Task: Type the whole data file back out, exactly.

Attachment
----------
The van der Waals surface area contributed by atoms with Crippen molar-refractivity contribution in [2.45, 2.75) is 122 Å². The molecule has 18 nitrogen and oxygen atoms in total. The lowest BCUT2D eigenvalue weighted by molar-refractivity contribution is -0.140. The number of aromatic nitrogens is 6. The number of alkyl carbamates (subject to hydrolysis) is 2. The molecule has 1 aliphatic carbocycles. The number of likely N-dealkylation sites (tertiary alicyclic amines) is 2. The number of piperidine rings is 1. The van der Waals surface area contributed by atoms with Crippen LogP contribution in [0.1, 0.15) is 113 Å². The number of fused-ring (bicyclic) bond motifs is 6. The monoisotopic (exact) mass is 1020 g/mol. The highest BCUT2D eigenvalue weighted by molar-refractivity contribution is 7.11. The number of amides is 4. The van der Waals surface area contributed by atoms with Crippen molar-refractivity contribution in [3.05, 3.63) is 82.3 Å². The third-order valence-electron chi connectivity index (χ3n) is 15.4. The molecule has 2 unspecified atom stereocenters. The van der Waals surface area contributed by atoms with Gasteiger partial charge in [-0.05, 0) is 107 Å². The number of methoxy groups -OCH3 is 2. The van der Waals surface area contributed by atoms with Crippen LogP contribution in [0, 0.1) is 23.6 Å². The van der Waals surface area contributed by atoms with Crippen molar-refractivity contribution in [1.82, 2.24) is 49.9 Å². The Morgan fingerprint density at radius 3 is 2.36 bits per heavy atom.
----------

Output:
The van der Waals surface area contributed by atoms with Crippen molar-refractivity contribution in [2.45, 2.75) is 122 Å². The molecule has 18 nitrogen and oxygen atoms in total. The lowest BCUT2D eigenvalue weighted by molar-refractivity contribution is -0.140. The number of aromatic nitrogens is 6. The number of alkyl carbamates (subject to hydrolysis) is 2. The molecule has 1 aliphatic carbocycles. The number of likely N-dealkylation sites (tertiary alicyclic amines) is 2. The number of piperidine rings is 1. The van der Waals surface area contributed by atoms with Crippen LogP contribution in [0.1, 0.15) is 113 Å². The number of fused-ring (bicyclic) bond motifs is 6. The monoisotopic (exact) mass is 1020 g/mol. The highest BCUT2D eigenvalue weighted by molar-refractivity contribution is 7.11. The number of amides is 4. The van der Waals surface area contributed by atoms with Crippen molar-refractivity contribution in [3.05, 3.63) is 82.3 Å². The third-order valence-electron chi connectivity index (χ3n) is 15.4. The molecule has 2 unspecified atom stereocenters. The van der Waals surface area contributed by atoms with Gasteiger partial charge in [-0.05, 0) is 107 Å². The number of methoxy groups -OCH3 is 2. The van der Waals surface area contributed by atoms with Crippen LogP contribution in [0, 0.1) is 23.6 Å². The van der Waals surface area contributed by atoms with Crippen molar-refractivity contribution in [1.82, 2.24) is 49.9 Å². The Morgan fingerprint density at radius 3 is 2.36 bits per heavy atom.